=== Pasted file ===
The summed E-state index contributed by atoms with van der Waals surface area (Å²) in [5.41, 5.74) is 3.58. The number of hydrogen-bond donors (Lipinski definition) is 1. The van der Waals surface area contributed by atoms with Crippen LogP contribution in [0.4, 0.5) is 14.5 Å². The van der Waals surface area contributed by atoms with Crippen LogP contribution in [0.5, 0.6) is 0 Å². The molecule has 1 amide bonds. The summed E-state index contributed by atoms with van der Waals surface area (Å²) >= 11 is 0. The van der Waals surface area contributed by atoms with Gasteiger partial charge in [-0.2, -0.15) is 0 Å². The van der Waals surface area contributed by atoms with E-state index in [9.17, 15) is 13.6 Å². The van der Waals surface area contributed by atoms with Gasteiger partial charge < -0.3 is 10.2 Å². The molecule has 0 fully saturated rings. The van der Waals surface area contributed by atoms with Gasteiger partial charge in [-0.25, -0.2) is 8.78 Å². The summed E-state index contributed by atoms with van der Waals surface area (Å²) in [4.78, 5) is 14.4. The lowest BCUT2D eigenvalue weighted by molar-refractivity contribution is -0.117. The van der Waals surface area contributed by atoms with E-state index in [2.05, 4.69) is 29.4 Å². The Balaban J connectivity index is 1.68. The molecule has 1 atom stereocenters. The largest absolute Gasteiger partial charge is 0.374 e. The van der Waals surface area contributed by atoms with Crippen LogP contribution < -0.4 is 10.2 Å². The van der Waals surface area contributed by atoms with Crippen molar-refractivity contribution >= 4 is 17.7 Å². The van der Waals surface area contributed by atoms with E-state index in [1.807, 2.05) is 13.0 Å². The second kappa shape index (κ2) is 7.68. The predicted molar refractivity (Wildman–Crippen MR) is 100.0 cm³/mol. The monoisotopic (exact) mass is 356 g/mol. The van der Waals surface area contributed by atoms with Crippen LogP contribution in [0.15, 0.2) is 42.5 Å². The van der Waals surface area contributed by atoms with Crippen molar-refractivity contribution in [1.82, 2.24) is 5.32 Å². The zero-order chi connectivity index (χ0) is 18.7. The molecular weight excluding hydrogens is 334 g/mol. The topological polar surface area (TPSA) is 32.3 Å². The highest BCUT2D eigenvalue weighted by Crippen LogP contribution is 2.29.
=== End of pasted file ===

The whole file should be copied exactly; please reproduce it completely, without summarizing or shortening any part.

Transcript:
The summed E-state index contributed by atoms with van der Waals surface area (Å²) in [5.41, 5.74) is 3.58. The number of hydrogen-bond donors (Lipinski definition) is 1. The van der Waals surface area contributed by atoms with Crippen LogP contribution in [0.4, 0.5) is 14.5 Å². The van der Waals surface area contributed by atoms with Crippen LogP contribution in [0.5, 0.6) is 0 Å². The molecule has 1 amide bonds. The summed E-state index contributed by atoms with van der Waals surface area (Å²) >= 11 is 0. The van der Waals surface area contributed by atoms with Gasteiger partial charge in [-0.2, -0.15) is 0 Å². The van der Waals surface area contributed by atoms with E-state index in [9.17, 15) is 13.6 Å². The van der Waals surface area contributed by atoms with Gasteiger partial charge < -0.3 is 10.2 Å². The molecule has 0 fully saturated rings. The van der Waals surface area contributed by atoms with Gasteiger partial charge in [-0.25, -0.2) is 8.78 Å². The summed E-state index contributed by atoms with van der Waals surface area (Å²) in [4.78, 5) is 14.4. The lowest BCUT2D eigenvalue weighted by molar-refractivity contribution is -0.117. The van der Waals surface area contributed by atoms with E-state index in [2.05, 4.69) is 29.4 Å². The Balaban J connectivity index is 1.68. The molecule has 1 atom stereocenters. The largest absolute Gasteiger partial charge is 0.374 e. The van der Waals surface area contributed by atoms with Crippen LogP contribution < -0.4 is 10.2 Å². The van der Waals surface area contributed by atoms with Crippen molar-refractivity contribution >= 4 is 17.7 Å². The van der Waals surface area contributed by atoms with E-state index in [1.807, 2.05) is 13.0 Å². The second kappa shape index (κ2) is 7.68. The predicted molar refractivity (Wildman–Crippen MR) is 100.0 cm³/mol. The monoisotopic (exact) mass is 356 g/mol. The van der Waals surface area contributed by atoms with Crippen LogP contribution in [0.15, 0.2) is 42.5 Å². The van der Waals surface area contributed by atoms with Crippen molar-refractivity contribution in [1.82, 2.24) is 5.32 Å². The zero-order chi connectivity index (χ0) is 18.7. The molecular weight excluding hydrogens is 334 g/mol. The topological polar surface area (TPSA) is 32.3 Å². The highest BCUT2D eigenvalue weighted by Crippen LogP contribution is 2.29.